# Runs Tallied

The homer hitter is the only player who scores or drives in a run without the assistance of a teammate. This new statistic gives the circuit clout full recognition.

Runs Tallied (“RT”) is a simple measure of offensive production (“tally” was Henry Chadwick’s term in the first box score). The team with the most runs tallied invariably wins the game; the player who tallies most for his team has been most valuable toward this victory.

Runs Tallied reinstates the primacy of the home run – the only scoring a player accomplishes without the aid of a teammate. It is based on the premise that all other runs are collaborative efforts. Virtually all team runs, aside from home runs, are a combination of a run scored and a run batted in (except for defensive lapses [“DL’s”] or double play grounders [“GIDP’s”], which score those runs not batted in). The batters or baserunners contributing to these runs are equally important; no run can exist without both of them. So a “non-homer” team run is generally ½ R and ½ RBI (occasionally ½ R and ½ DL), while a home run is one full run tallied.

The ultimate offensive payoff for team and individual is in Runs Tallied, as is shown by the following formula: [(R – HR) ± 2] + [(RBI – HR) ÷ 2] + HR = RT.  This formula separates the contributory tallies (runs and RBI) from the solo tally (home runs). This formula can be further reduced to:

Note that this simplified formula gives a credit of one RT for a home run, since a home run produces both a R and a RBI for the player. In other words, the simple averaging of runs and RBI results in Runs Tallied (RT). No computer – not even a calculator – is needed here.

The essence of RT is that home runs are already given their true doubled value when runs and runs batted in are added. The well-known “strength” of Runs Produced (subtracting homers or R + RBI – HR = RP) is actually its fatal weakness. Let’s go to two examples to see this:  the 1988 statistics of Kirby Puckett and Jose Canseco, and the all-time bests of Lou Gehrig and Babe Ruth.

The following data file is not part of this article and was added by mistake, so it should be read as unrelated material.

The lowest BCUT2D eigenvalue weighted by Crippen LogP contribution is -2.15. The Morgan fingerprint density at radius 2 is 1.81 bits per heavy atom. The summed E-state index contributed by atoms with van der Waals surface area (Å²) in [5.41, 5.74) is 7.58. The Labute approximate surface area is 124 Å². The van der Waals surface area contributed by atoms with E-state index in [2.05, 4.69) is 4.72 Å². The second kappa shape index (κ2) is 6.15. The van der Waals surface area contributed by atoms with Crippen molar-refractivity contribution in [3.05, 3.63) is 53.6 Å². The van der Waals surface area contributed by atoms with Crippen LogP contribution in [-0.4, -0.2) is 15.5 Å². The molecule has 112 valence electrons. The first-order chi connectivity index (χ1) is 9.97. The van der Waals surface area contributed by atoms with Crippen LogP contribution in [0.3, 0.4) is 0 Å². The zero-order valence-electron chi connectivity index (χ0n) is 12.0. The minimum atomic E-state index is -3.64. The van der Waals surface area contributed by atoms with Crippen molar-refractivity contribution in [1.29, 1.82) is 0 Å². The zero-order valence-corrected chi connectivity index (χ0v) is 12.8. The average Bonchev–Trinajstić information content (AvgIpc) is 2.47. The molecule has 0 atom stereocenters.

G R RBI HR RP RT Puckett 158 109 121 24 206 115 Canseco 158 120 124 42 202 122

Canseco’s 1988 supremacy is reaffirmed by the RT. His singular 40/40 season added up to 0.77 Runs Tallied per Game – the best in the majors.

Interesting applications of the RT could include RT/Team, RT/Game, RT/Plate Appearance, but what is undeniable is this: However gaudy the hitting or base-running, if a player does not tally runs, it’s all window dressing. For the score, after all, is the essential stat.

Gehrig’s famous 301 Runs Produced (1931) get knocked down a peg by Babe Ruth (who else?) and his all-time single-season (1921) RT:

 G R RBI HR RP RT Gehrig 155 163 184 46 301 173.5 Ruth 152 177 171 59 289 174

Ruth’s 1.14 Runs Tallied per Game is also an all-time best, but Gehrig’s 0.89 RT/G reigns supreme career-wise. New Hall of Famers Johnny Bench (0.56 RT/G) and Carl Yastrzemski (0.55 RT/G) and all-time hit leader, Pete Rose (0.49 RT/G!) are surprisingly low in this latter category.

The comparisons, as with all statistics, are endless (see accompanying charts). Perhaps they will be done by a new generation of statisticians, without PC’s, armed only with baseball cards and minds, following this simple commandment: Average those runs and RBI! It’s all right there – in RT.

BARRY CODELL is a nursing home director in Chicago, winner of the Governor’s Award for Innovation in Gerontology, and the inventor of the base-out percentage (BRJ, 1979).

(Click images to enlarge)